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In re DeMore

United States Court of Appeals, First Circuit

December 13, 2016

IN RE ANDREW A. DEMORE; MAUREEN A. DEMORE, Debtors,
v.
DONALD LASSMAN, CHAPTER 7 TRUSTEE OF THE BANKRUPTCY ESTATES OF ANDREW A. DEMORE AND MAUREEN A. DEMORE, Defendant, Appellee. HSBC BANK USA, N.A., Plaintiff, Appellee,

         APPEAL FROM THE UNITED STATES DISTRICT COURT FOR THE DISTRICT OF MASSACHUSETTS [Hon. Richard G. Stearns, U.S. District Judge]

          Mark G. DeGiacomo, with whom Taruna Garg and Murtha Cullina LLP was on brief, for appellant.

          Jason A. Manekas, with whom Bernkopf Goodman LLP was on brief, for appellee.

          Before Torruella, Lipez, and Barron, Circuit Judges.

          BARRON, Circuit Judge.

         This case concerns an appeal from a consolidated adversary action in bankruptcy. The action was brought by Donald Lassman, the appellant, who is the trustee for the estates of two bankruptcy petitioners, Andrew and Maureen DeMore. In bringing the adversary action that this appeal concerns, Lassman sought, pursuant to 11 U.S.C. § 544(a)(3), to "avoid" a mortgage on a parcel of land in Massachusetts that the DeMores had purportedly granted to the predecessor in interest to HSBC Bank, USA, N.A. ("HSBC"), which is the appellee.

         Below, the Bankruptcy Court granted summary judgment to Lassman. The Bankruptcy Court did so on the ground that what is known under Massachusetts law as the certificate of acknowledgement for the mortgage at issue is "materially defective" because the certificate failed to make clear that the DeMores, as grantors of that mortgage, executed that mortgage as their free act and deed. But, when HSBC appealed that ruling to the District Court, the District Court reversed on the ground that the certificate of acknowledgement is not materially defective because it did make clear that the DeMores had executed the mortgage as their free act and deed. Because we agree with the District Court, we affirm its order reversing summary judgment for Lassman.

         I.

         The underlying dispute concerns a mortgage purportedly granted by the DeMores to HSBC Mortgage Corporation ("HSBC Mortgage"), the predecessor in interest to HSBC, on a parcel of property that is owned by the DeMores. We start by recounting the uncontested facts that are critical to the resolution of this dispute.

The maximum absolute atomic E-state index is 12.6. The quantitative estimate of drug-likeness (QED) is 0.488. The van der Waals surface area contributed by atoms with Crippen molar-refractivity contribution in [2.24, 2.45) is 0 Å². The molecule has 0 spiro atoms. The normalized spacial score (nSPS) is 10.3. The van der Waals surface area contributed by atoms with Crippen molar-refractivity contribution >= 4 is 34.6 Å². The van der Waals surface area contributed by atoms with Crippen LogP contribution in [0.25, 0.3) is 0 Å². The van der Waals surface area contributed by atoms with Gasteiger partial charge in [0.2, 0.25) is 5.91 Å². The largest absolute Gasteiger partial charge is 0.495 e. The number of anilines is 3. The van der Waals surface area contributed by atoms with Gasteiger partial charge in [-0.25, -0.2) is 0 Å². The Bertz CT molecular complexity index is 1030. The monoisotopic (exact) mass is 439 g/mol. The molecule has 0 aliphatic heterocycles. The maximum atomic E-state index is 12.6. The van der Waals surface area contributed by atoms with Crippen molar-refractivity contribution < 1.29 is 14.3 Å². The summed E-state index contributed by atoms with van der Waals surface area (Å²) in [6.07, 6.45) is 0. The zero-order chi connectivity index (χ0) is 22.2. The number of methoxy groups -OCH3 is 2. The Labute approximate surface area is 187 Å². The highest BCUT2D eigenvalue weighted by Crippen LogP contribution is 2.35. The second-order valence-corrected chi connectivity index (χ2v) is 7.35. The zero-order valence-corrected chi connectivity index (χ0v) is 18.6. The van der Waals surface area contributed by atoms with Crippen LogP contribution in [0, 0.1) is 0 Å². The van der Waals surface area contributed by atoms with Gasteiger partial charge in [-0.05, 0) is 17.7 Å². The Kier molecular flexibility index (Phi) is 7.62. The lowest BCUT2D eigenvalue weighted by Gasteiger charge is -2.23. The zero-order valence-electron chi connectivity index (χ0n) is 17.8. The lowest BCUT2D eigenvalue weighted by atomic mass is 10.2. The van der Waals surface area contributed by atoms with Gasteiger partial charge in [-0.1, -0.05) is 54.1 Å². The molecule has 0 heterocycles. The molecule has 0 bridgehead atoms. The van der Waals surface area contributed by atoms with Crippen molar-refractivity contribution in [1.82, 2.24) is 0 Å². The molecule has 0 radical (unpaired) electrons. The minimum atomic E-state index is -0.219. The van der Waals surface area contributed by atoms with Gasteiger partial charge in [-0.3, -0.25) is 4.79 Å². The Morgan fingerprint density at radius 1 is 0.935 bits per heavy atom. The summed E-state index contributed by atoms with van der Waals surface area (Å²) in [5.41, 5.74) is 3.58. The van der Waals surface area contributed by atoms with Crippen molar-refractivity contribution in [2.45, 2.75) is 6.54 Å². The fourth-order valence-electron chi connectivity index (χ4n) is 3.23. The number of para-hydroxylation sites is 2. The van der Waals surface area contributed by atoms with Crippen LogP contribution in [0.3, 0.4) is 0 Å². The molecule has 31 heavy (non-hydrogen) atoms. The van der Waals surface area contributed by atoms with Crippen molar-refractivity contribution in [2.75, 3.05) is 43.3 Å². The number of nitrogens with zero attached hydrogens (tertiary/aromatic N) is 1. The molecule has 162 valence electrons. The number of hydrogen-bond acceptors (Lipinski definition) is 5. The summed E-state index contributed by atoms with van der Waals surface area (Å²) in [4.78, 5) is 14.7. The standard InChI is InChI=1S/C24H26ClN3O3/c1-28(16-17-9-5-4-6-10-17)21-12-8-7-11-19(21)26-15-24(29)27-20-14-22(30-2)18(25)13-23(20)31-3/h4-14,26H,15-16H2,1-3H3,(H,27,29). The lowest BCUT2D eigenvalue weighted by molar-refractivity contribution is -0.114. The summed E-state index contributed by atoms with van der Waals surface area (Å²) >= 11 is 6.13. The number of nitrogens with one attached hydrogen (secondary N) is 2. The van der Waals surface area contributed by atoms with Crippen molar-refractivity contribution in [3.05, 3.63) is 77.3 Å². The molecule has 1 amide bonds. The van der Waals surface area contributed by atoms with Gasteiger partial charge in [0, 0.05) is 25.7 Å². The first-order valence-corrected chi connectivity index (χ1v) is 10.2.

A.

         In 1994, the DeMores acquired a parcel of land in North Attleboro, Massachusetts. This property is what is known in Massachusetts as "registered land, " which is a type of land for which the Massachusetts Land Court maintains a certificate of title, and to which chapter 185 of the Massachusetts General Laws applies.

         In April 2004, the DeMores each executed a power of attorney to John G. Molloy. Those powers of attorney authorized Molloy to grant a mortgage on the property to HSBC Mortgage.

         Later that month, Molloy granted a promissory note and mortgage on that property to HSBC Mortgage on behalf of the DeMores. Several days later, the note and the mortgage were registered on the certificate of title for the property in the Northern Bristol County Registry of Deeds of the Massachusetts Land Court.

         Appended to the mortgage document was a certificate of acknowledgment. A certificate of acknowledgment is a notarized document that is signed by an officer entitled to take acknowledgments (often a notary public) and that attests that "the grantor appeared before the officer making the certificate and made such acknowledgment." Bank of Am., N.A. v. Casey, 52 N.E.3d 1030, 1035 (Mass. 2016) (quoting McOuatt v. McOuatt, 69 N.E.2d 806, 809 (Mass. 1946)). The certificate of acknowledgment in this case reads as follows:

On this 27th day of April, 2004, before me, the undersigned notary public[, ] personally appeared Andrew DeMore and Maureen DeMore by their attorney-in-fact, John G. Molloy[, ] under Power of Attorney recorded herewith proved to me through satisfactory evidence of identification, which were drivers licenses to be the person whose name is signed on the proceeding attached document, and acknowledged to me that he/she signed it voluntarily and for its stated purpose.
/s/ Melissa L. Henderson Melissa L. Henderson, Notary Public My Commission Expires 8/27/10[1]

         The requirement to record a mortgage with a certificate of acknowledgment comes from chapter 183, section 29 of the Massachusetts General Laws. That section states, in relevant part, that "[n]o deed shall be recorded unless a certificate of its acknowledgment . . . is endorsed upon or annexed to it . . . ." Mass. Gen. Laws ch. 183, § 29. It is clear that, ...


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